Up Close: The Jump

The Holmenkollen ski jump was first opened in 1892, and quickly became one of Norway’s iconic landmarks. David Ryle follows some of the skiers taking on the challenge.

  • Words + Photography: David Ryle
  • Art Direction: Gemma Fletcher

I’ve always been fascinated with ski jumping. Apart from it being terrifying, it seems like there’s a lot of grace to it. Being at the Holmenkollen hill was fascinating. It looms over the city of Oslo, and whilst you’re on the top you get a beautiful view of the archipelago. I had seen pictures of the hill and loved the architecture so wanted to make this project not only about the people, but also about the surroundings too.

We met with the ski jumpers Jorgen and Johan the day before shooting began – they were really relaxed about everything. We had to fit into their schedule and didn’t want to disturb them whilst they were at the top of the hill, at the point where they needed to concentrate. I definitely didn’t want to be responsible for one of their jumps going wrong. They’re highly skilled and very competent, but they aren’t competing at world championship level yet; they are still progressing through the ranks. They seem very focused on their tasks and have quite a routine to make sure each jump is done in the correct way. As with so many sports, repetition and following a plan are crucial for success.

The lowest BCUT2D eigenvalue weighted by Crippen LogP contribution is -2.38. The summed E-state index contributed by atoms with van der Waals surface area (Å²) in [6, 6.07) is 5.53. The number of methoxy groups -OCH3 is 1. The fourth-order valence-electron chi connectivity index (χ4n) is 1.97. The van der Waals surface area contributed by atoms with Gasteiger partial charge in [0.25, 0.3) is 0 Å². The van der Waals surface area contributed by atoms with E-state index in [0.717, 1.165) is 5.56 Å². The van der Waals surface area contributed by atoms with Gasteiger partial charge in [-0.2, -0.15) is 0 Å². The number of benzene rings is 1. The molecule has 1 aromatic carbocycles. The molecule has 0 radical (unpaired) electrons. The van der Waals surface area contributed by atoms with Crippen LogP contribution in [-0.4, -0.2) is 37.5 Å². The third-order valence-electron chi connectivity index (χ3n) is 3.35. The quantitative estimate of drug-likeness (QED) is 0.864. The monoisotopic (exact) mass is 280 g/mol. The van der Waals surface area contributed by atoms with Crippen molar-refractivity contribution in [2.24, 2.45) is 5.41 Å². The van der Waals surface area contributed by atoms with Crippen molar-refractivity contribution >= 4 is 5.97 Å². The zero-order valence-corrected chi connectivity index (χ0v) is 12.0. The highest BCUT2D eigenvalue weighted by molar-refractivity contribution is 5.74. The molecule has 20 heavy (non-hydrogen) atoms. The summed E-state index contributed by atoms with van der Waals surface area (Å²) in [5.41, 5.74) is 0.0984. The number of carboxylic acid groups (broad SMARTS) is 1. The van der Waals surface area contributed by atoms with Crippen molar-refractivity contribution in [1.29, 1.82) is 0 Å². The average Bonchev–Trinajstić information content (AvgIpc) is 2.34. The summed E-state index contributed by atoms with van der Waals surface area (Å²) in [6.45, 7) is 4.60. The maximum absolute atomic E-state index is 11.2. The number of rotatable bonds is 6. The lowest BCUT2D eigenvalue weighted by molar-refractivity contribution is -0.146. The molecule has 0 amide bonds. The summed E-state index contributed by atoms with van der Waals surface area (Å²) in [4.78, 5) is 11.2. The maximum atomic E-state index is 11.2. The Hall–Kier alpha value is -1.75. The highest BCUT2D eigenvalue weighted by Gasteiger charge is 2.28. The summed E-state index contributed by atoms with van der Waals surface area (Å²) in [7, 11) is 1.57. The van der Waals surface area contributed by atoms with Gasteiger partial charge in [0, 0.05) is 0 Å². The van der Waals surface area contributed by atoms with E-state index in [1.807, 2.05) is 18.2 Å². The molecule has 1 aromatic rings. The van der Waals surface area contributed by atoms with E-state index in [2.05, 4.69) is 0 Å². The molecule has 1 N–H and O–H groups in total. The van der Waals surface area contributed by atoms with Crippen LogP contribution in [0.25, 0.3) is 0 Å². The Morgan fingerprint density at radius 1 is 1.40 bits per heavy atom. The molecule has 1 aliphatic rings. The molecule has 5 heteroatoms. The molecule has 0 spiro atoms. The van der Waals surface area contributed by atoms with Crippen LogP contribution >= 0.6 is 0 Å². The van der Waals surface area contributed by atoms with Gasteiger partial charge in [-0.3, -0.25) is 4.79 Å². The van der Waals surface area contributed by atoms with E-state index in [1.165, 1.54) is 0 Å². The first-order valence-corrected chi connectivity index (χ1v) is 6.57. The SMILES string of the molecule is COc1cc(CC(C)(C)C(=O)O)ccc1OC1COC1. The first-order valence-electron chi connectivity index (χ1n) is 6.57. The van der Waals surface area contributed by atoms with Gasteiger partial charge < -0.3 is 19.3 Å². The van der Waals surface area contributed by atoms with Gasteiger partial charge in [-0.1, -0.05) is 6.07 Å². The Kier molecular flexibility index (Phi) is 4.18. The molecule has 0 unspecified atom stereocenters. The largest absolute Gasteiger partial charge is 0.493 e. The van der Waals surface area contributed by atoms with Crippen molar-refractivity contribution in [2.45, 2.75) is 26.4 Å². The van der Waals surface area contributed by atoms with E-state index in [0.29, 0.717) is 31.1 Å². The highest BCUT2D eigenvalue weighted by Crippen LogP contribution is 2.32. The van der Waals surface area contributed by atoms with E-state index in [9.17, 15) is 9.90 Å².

David Ryle is a photographer living in London

Article taken from
Articles

Further Reading

Living Root Bridges

These stunning feats of ‘living engineering’ predate literacy in this remote corner of Northeast India.

Microsculpture

A technique combining 8,000 images per picture. Photographer Levon Biss reveals insects as never seen before.

Hunting Eagles in Mongolia

Against the backdrop of an unforgiving landscape, the Kazakh tradition of eagle hunting endures. Photographer Frédéric Lagrange documents the culture he first fell in love with seventeen years ago.

Rolex Deep Sea Special

In one of the greatest adventures in horological history, Captain Don Walsh and Jacques Piccard took the 1960 Rolex Deep Sea Special 10,916 metres below the sea.

A Hundred Hills

A styled journey exploring the hills of Yr Wyddfa, Snowdon, Snowdonia.

A Shot in the Dark

It makes up 80 per cent of all the matter in the universe, yet no one has been able to find it. Could the XENON1T project be about to solve the mystery of dark matter?
Browse by Category